Lawyer and priest Cullen Post believes Quincy Miller’s 22 years in prison for a murder he did not commit represent not only a miscarriage of justice but brought additional power and financial gain to a small-town Florida sheriff and the criminals he sheltered, aided, and abetted. Proving Quincy Miller’s innocence is a tall order, perhaps impossible, especially when those who framed him want him to quietly rot in prison dead or alive.

The book is an exciting mix of courtroom work and investigative work. The courtroom work can be slow. The investigative work is slower because after 22 years those two lied at the original trial have scattered on the winds and don’t want to be found, much less recant. The more successful The Guardians is in exposing flaws in the original arrest and trial, the more likely thugs hear about it can come out of the woodwork–and they don’t place nicely.

The book reads well, keeps the excitement and tension at a high level, and exposes readers to the concept of innocence work and how it is done. The reader becomes aware early on that neither Cullen Post nor Quincy Miller has any guarantees that they’ll make it out of this novel alive.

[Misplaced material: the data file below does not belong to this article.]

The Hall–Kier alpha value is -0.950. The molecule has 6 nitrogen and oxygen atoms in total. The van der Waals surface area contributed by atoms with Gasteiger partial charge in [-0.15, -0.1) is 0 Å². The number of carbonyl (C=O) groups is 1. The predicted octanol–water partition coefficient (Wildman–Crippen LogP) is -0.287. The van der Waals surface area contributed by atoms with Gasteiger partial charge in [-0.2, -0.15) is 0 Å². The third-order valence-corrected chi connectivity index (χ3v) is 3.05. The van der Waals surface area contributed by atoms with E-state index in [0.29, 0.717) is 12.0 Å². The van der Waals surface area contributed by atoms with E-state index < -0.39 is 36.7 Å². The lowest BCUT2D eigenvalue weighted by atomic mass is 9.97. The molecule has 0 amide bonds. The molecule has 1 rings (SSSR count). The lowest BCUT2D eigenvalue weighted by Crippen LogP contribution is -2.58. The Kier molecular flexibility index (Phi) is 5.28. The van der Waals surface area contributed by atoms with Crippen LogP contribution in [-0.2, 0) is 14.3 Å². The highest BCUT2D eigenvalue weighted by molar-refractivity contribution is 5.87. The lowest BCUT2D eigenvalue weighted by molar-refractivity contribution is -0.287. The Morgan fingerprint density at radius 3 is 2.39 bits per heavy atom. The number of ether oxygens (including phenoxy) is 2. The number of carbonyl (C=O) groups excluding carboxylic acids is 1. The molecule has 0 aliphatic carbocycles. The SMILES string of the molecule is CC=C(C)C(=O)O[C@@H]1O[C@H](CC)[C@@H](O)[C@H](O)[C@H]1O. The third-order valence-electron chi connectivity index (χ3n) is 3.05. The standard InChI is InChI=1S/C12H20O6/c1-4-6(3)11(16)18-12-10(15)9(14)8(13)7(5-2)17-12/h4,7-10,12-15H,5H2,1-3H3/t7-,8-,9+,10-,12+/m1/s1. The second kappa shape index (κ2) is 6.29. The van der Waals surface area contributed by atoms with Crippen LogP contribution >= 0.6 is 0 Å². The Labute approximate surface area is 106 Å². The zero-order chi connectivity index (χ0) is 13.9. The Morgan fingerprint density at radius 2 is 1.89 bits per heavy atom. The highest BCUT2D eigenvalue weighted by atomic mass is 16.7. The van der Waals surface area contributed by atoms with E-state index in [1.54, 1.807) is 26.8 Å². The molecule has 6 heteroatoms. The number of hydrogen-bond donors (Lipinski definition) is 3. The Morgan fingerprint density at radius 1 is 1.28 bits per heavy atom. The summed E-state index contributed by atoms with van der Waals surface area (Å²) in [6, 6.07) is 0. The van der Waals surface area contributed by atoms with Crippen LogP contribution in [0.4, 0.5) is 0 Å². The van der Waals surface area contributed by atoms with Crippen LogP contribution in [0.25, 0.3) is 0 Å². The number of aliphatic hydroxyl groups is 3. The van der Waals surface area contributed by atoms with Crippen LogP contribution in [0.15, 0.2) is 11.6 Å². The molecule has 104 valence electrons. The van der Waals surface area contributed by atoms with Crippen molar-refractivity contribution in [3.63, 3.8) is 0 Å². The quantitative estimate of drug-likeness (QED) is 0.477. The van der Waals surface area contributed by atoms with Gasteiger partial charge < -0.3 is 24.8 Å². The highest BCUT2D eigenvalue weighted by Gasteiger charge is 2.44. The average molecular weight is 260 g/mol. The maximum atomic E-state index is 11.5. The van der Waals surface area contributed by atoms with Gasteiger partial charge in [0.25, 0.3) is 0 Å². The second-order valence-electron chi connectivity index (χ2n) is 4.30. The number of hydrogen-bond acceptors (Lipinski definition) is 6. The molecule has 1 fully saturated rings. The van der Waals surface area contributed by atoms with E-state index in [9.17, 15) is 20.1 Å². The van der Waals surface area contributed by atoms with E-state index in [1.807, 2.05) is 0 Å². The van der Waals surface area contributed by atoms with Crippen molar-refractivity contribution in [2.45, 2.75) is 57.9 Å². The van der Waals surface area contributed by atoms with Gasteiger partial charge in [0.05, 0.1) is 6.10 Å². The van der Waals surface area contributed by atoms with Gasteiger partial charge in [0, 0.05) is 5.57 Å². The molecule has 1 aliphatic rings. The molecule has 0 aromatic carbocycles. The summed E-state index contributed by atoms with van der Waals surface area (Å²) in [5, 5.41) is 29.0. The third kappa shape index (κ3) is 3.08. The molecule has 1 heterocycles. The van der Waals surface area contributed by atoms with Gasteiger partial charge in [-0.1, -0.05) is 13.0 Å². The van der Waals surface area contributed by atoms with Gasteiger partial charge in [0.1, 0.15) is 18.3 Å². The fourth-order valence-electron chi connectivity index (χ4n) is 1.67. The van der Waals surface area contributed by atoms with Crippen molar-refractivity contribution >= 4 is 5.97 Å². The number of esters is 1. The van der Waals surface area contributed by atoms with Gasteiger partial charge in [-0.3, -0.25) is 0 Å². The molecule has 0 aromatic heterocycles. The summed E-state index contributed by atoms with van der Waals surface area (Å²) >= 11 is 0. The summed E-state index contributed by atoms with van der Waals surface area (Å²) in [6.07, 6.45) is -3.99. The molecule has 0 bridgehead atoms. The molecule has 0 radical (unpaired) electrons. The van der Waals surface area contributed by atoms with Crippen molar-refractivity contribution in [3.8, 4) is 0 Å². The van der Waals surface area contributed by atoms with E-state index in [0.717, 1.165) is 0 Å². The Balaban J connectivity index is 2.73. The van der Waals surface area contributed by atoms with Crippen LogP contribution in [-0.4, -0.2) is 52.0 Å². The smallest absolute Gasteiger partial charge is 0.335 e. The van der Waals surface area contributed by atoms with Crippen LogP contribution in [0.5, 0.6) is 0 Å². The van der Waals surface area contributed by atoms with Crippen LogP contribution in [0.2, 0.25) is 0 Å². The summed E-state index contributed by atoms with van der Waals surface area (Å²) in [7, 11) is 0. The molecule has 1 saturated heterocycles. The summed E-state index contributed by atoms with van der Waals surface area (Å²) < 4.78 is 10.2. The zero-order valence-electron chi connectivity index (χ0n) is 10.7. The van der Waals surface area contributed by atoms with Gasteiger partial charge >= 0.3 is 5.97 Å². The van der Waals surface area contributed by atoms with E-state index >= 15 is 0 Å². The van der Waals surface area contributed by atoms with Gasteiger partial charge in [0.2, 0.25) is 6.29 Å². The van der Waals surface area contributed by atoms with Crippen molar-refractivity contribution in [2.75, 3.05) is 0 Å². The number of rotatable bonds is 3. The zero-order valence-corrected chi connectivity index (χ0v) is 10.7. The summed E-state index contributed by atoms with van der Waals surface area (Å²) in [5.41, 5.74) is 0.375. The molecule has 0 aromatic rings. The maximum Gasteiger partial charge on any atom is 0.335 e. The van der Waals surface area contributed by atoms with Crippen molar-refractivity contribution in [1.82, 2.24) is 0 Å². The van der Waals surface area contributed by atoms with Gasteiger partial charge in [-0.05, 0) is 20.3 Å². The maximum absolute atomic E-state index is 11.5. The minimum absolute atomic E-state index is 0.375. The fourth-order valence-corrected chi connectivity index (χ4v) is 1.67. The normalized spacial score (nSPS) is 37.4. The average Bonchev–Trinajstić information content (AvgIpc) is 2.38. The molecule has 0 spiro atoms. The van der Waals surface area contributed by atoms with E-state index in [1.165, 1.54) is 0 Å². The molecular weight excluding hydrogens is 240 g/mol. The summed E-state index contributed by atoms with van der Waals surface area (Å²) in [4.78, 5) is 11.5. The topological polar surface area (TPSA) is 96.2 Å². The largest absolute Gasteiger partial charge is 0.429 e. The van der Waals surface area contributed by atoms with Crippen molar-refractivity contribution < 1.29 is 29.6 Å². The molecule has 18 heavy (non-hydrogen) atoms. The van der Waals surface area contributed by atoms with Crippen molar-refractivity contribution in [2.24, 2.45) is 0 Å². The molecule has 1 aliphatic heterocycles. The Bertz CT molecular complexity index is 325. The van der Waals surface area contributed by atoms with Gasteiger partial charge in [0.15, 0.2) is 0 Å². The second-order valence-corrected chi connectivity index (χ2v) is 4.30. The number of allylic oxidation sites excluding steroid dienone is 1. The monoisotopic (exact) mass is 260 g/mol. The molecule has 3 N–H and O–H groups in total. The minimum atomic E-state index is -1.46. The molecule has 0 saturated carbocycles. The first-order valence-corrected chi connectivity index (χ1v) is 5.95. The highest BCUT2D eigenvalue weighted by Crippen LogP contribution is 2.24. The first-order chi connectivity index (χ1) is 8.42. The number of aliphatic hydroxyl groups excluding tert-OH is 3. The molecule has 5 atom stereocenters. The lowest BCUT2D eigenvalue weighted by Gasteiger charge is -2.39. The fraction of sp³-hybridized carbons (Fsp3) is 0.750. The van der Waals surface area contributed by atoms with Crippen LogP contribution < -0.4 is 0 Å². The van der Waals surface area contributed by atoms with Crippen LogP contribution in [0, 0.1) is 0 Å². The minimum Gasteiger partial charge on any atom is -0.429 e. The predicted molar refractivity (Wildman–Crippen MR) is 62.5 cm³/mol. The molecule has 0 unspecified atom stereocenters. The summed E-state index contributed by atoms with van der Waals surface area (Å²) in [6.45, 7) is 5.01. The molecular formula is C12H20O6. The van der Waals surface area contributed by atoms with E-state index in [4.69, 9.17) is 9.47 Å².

Malcolm

Malcolm R. Campbell is the author of “Fate’s Arrows,” the fourth in a series of novels set in a small Florida town in the 1950s when the KKK was active.

Review: ‘Bob, The Right Hand of God’

Protagonist Chet Thomlin is more or less a regular guy. He runs a pet store where he treats the animals right and then goes home resigned to the fact that his mother is still living in his house. There’s a lot of depth to this character as portrayed via Pat Bertram’s trademark pragmatic, carefully crafted prose. Suffice it to say, Chet has enough on his plate, so–like most reasonably sane people, doesn’t believe a guy named Bob who appears on TV and says he’s working for God and will be supervising the conversion of Earth into a theme park.